Currently on at Marian Goodman’s New York exhibition space, artist Gabriel Orozco is presenting a body of new works drawing on his continued exploration of global and local cultural formats, and the possibility for performance and repositioning within their varied aesthetic and conceptual palettes. For this exhibition, Orozco presents a new series of tempera paintings in a large and small scale, and a selection of new watercolor collages which expand upon his Suisai series, begun in 2016.
All of the works on view at the show were completed over the past few months of COVID-19 lockdown, with the artist working out of his apartment in Tokyo, and exploring a range of potentials for either introspective, personal work, or through a range of remote communications with other parties. The result is a series of meditative works run through a range of expressive hands and techniques, each one orchestrated in its own mode of practice.
In one body of work, the artist has selected a series of tempera paintings began as spontaneous, quick, and fluid line drawings Orozco made in his notebooks, which would then serve as the skeleton for the final work. These notebooks play a key role in Orozco’s work, often replacing the studio as a daily site of experimentation and new ideas, and serving as the place where granular, momentary concepts are allowed a life of their own. Selecting from these scribbles and doodles, the artist transferred the gestures to canvas, massively expanding their scale while focusing on a more methodical approach towards color placement, contrast and space. The works take on a sense of carving through space, using these original lines and lending them form and heft as he adds flourishes and embellishments to them. The end result resembles flowers, leaves, tree branches, or other elements of nature—a motif that runs through much of Orozco’s work.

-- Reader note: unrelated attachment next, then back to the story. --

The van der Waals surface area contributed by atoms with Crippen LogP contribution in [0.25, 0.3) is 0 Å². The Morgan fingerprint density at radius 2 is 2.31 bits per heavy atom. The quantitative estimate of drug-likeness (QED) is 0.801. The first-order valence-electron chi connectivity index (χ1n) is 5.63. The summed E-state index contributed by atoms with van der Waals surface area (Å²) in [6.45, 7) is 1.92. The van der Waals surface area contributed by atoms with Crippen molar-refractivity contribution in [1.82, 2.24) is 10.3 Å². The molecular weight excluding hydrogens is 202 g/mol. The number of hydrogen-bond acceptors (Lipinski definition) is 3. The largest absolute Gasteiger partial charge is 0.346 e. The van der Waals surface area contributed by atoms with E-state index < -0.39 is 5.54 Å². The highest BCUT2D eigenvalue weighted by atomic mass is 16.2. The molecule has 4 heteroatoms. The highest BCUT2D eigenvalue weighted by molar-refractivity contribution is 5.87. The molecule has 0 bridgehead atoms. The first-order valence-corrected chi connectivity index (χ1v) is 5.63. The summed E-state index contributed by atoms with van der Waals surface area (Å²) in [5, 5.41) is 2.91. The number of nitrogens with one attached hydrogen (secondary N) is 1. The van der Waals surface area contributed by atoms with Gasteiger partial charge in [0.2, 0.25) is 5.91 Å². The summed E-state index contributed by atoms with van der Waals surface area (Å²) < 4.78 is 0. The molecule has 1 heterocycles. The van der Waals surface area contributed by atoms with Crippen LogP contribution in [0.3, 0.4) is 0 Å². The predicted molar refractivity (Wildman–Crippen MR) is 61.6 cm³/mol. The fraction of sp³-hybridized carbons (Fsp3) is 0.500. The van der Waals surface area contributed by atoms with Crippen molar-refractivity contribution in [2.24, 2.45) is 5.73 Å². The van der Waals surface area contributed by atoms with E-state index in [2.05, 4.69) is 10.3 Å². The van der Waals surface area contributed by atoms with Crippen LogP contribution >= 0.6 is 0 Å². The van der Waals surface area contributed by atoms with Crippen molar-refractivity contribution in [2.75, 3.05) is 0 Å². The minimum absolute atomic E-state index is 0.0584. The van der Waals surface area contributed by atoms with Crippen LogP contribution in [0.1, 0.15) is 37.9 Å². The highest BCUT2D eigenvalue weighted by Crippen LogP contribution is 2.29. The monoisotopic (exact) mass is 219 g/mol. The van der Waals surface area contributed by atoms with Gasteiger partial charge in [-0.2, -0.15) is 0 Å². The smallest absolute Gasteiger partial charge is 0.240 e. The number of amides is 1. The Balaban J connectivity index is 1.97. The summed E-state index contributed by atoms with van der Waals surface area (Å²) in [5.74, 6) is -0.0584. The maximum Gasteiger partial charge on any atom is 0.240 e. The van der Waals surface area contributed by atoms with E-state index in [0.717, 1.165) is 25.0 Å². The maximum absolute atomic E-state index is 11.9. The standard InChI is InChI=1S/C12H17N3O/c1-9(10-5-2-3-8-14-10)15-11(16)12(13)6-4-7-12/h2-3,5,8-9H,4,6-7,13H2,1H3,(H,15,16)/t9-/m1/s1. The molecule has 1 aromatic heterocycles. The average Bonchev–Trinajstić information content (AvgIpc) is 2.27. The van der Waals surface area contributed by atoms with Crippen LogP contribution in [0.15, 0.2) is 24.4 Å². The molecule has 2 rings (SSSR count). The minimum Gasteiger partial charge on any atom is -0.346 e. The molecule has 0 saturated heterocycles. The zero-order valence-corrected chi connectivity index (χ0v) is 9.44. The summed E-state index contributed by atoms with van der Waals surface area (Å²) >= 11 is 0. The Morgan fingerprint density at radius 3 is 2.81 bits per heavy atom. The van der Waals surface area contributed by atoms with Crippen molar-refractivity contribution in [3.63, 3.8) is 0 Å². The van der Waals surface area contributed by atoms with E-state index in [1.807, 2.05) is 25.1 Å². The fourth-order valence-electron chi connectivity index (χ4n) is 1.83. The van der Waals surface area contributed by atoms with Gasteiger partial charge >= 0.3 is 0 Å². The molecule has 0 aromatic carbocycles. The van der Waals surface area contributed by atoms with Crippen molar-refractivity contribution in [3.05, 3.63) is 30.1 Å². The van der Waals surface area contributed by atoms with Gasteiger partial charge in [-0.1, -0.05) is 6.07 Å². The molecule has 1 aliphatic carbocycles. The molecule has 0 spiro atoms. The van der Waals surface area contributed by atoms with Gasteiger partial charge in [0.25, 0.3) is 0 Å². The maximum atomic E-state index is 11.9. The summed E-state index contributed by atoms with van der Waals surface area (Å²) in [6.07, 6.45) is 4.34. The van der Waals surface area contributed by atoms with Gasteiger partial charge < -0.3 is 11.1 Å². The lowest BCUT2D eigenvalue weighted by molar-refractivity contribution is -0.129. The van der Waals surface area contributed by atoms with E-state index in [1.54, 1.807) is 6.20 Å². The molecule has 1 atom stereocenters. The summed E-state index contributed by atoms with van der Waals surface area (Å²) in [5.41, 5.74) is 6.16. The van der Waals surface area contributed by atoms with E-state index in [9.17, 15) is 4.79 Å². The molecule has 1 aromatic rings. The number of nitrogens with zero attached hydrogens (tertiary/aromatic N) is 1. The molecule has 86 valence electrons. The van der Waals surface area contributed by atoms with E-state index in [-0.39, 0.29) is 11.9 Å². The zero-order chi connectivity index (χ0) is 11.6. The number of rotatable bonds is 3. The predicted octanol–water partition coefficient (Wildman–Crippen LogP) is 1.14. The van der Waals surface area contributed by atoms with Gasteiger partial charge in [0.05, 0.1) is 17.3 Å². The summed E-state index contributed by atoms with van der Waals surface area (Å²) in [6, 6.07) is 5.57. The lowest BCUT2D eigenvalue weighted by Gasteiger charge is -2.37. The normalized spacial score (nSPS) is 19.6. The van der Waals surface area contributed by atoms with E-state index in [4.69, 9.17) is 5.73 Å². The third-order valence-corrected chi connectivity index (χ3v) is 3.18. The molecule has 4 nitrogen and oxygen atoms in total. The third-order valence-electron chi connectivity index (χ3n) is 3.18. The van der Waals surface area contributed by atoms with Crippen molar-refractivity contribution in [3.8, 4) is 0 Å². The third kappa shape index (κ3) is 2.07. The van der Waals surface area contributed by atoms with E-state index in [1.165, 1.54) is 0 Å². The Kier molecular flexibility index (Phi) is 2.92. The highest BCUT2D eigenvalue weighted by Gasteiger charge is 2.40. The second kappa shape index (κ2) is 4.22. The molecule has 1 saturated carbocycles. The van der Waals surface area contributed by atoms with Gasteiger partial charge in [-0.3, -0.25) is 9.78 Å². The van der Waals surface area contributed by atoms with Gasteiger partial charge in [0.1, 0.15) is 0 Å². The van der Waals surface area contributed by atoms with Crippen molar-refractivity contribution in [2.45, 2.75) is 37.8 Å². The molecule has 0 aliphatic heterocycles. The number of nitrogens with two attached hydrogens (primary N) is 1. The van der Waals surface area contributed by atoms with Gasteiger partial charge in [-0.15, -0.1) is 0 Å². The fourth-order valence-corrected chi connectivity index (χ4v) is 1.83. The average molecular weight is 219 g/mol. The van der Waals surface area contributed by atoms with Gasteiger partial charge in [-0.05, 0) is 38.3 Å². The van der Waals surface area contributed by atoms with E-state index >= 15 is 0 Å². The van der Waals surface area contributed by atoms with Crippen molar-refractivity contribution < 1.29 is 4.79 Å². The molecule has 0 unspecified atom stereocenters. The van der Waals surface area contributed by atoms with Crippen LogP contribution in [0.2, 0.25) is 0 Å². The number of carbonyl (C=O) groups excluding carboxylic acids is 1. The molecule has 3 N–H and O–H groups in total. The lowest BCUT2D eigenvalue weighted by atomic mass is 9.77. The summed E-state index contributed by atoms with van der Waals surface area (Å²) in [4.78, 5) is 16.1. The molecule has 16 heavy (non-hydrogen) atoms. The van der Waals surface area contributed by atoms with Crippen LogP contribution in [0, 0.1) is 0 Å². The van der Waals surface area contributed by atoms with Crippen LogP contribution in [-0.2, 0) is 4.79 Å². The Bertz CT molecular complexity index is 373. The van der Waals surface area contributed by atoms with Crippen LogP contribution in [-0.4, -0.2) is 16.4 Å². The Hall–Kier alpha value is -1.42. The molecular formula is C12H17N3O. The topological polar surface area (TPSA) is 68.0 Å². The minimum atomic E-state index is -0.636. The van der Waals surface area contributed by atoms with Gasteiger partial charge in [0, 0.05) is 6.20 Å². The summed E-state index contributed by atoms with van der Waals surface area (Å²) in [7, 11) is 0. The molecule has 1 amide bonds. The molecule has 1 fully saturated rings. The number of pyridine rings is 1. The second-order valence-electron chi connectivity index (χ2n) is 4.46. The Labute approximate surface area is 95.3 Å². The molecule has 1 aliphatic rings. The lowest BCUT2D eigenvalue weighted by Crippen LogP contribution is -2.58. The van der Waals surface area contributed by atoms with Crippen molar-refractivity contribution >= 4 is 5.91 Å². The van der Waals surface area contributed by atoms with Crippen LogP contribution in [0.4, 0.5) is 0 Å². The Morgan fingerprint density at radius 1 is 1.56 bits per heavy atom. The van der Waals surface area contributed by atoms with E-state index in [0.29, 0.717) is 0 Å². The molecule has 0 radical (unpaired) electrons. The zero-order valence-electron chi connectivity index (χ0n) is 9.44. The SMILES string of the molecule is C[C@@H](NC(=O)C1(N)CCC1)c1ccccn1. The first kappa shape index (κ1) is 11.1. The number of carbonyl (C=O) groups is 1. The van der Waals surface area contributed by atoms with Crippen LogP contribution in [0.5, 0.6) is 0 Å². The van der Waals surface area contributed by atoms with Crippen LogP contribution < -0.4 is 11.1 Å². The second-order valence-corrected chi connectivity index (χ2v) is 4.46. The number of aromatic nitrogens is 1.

By contrast, the artist’s Suisai collages are made using Japanese watercolors, painted onto shikishi (specially prepared paper fixed onto a hard backing). The pieces make new inquiries into familiar forms and practices here, incorporating his familiar signature circles and diagrams, and his regular reliance on mixtures of both discipline and accident. Orozco adds in various elements of mixed media and collage: tape, paper, gouache, graphite, stamps. Some of them are layered with many colorful elements while others are more contemplative and quiet with minimal colors and brush strokes. The twenty small collages on view in the North Viewing Room particularly recall Orozco’s Roto Shaku series (2015) where he wrapped lengths of wood with various tapes he found in a Tokyo craft store. As with the tempera paintings, some of the shapes in the Suisai begin to take on forms found in nature: flowers, vines, leaves.
The tempera paintings emanate a pure, still quality, while most of the collages contain a frenetic, colorful sense of nature. Taken as a whole the exhibition strikes a palpable balance between meticulous craftsmanship and instinctive, intimate, mark-making.
The show closes October 24th.
— D. Creahan
Gabriel Orozco at Marian Goodman [Exhibition Site]